Otherwise, neither they, nor the threadbare regulatory laws their industry trade group lobbyists drafted in back rooms for kept legislators to enact, nor the clueless or ‘owned’ regulators responsible for enforcing those laws, deserve a mustard seed’s worth of trust as guardians of customer funds.

  12. Sechel says:

    Based on the hearings and Michael Stockman’s testimony, it seems this was a small group of people doing everything, maybe not all that different from Madoff’s operation. I agree they do need to squeeze harder, and also use more tools, such as ‘sarbanes oxley’ where they don’t have to prove intent so much.
    The fact that bonuses were suggested in the liquidation, means the people in charge , “don’t get it”

  13. Rick Caird says:

    I still believe this is all about protecting Corzine. If no one is prosecuted, Corzine cannot be prosecuted. The damage done to the markets and the industry is inconsequential compared to the political necessity of saving Corzine. Francois is right: Sarbanes – Oxley should be in play, here.

  14. John Adamson says:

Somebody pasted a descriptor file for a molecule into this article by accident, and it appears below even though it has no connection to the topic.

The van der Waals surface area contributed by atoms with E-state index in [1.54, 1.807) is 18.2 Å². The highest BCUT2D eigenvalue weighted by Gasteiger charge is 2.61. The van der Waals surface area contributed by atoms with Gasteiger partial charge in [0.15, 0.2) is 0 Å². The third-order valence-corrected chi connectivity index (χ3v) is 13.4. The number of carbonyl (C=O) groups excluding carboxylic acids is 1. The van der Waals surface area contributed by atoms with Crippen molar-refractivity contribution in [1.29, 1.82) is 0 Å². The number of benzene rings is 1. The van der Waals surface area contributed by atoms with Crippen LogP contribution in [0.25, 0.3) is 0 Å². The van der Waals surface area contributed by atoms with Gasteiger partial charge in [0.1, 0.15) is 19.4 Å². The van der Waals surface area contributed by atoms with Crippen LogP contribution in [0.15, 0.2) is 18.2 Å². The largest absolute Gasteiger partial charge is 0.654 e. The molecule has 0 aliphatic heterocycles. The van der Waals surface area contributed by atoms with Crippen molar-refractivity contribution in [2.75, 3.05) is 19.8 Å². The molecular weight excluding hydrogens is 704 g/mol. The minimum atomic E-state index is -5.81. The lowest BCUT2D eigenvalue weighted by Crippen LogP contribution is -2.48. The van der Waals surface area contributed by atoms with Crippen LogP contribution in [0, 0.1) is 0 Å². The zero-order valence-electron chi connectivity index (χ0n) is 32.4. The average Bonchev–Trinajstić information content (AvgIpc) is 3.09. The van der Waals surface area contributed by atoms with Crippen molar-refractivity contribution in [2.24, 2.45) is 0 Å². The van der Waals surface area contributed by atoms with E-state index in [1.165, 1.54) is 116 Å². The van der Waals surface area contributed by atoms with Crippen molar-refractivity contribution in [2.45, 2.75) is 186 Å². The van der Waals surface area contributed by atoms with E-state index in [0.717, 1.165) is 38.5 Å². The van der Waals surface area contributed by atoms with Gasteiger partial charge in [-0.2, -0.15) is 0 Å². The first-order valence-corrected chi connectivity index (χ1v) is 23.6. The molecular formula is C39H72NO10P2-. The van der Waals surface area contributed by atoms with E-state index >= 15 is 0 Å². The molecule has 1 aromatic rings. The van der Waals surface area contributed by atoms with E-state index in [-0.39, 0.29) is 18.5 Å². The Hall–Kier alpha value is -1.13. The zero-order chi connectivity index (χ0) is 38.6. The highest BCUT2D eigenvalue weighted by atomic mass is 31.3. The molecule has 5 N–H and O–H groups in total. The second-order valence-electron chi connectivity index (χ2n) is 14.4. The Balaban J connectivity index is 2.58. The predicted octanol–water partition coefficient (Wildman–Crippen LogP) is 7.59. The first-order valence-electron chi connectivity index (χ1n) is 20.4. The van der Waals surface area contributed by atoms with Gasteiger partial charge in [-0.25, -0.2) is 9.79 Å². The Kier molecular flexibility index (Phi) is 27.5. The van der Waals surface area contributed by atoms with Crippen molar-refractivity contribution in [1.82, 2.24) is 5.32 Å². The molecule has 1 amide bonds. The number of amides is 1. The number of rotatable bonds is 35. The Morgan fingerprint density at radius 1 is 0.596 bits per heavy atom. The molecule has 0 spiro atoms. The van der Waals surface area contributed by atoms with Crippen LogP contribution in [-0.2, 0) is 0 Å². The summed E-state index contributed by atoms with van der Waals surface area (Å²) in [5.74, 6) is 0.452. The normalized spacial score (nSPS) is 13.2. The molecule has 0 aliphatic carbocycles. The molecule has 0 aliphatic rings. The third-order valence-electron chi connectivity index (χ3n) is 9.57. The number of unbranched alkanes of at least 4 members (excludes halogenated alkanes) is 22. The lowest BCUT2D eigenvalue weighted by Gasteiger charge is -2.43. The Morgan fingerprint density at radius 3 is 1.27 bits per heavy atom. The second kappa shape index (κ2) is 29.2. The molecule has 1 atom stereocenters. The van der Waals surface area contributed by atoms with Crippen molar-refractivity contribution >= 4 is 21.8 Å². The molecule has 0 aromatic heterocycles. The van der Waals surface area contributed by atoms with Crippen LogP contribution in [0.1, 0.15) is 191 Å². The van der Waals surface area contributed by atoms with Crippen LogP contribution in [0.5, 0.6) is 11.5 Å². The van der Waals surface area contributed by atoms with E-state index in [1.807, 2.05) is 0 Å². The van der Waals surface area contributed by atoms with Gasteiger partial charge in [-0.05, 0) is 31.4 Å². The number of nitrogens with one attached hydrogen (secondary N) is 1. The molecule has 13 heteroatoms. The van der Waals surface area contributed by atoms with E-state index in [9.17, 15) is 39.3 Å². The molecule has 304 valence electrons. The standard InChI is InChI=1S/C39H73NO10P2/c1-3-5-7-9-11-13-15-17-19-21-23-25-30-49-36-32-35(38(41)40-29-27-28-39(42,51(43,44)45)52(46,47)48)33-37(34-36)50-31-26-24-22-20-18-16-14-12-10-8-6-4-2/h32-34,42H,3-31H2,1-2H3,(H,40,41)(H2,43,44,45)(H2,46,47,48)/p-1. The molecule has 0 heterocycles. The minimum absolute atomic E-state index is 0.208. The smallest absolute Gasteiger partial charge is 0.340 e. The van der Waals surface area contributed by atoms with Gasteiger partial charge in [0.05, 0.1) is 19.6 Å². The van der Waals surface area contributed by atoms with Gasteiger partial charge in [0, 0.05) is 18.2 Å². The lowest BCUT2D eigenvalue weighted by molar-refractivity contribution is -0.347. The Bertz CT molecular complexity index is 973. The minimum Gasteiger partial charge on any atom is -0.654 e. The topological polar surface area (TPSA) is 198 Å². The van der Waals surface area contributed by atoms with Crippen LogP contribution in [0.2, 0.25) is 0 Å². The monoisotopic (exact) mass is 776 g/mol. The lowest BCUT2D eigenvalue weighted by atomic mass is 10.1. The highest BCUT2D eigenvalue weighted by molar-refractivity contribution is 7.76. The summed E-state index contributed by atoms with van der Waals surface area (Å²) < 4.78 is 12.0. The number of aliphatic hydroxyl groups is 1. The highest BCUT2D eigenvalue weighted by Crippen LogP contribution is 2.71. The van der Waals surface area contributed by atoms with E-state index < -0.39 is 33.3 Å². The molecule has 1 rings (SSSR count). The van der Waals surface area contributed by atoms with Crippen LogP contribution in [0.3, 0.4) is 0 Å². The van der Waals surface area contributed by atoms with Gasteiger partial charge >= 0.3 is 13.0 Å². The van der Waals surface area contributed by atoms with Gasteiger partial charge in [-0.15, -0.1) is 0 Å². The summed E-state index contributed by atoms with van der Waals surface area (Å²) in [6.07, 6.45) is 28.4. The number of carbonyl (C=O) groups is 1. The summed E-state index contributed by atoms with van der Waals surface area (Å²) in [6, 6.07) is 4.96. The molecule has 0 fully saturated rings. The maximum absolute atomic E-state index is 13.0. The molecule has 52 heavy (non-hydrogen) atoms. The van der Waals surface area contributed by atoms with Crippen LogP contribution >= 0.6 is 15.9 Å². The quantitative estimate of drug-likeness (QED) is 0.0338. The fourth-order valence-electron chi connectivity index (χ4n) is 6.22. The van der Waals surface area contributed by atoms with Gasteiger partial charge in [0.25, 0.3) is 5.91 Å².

The country is essentially becoming lawless.

    Now some anonymous panel can produce a finding that “gives the right” for the President to order the murder an American citizen on American soil without charge or due process. The Attorney General defends this and the FBI Director says he’s not sure about it – he’ll have to ask his legal department if a rub-out order is legal.

    The “mainstream” media doesn’t go berserk over this. They just do the “nothing to see here – move along” thing. The Congress passed the “law”. Who is left to check lawless power?

    We have the forms of law – but increasingly are losing the substance.

  15. AHodge says:

    im with this
    the one thing im not clear on
    there have been relaxations you could drive a truck through on investing customer “cash”
    and i hear maybe they ALLOWED to invest that in “sovereigns” including greece
    and say Zimbabwe?
    might it be that? dont know who gets the profits, but they might treat the customer position like money market fixed and keep gains and losses, then hard to find?
    nobodies talking and nobodies askin?

  16. Expat says:

    Your premise is wrong. You assume that the government wants prosecutions.
    Do you remember all your Con Law, Crim Law, Torts, and Procedures from Law School?
    Yes? Well, there you go. That’s your problem right there.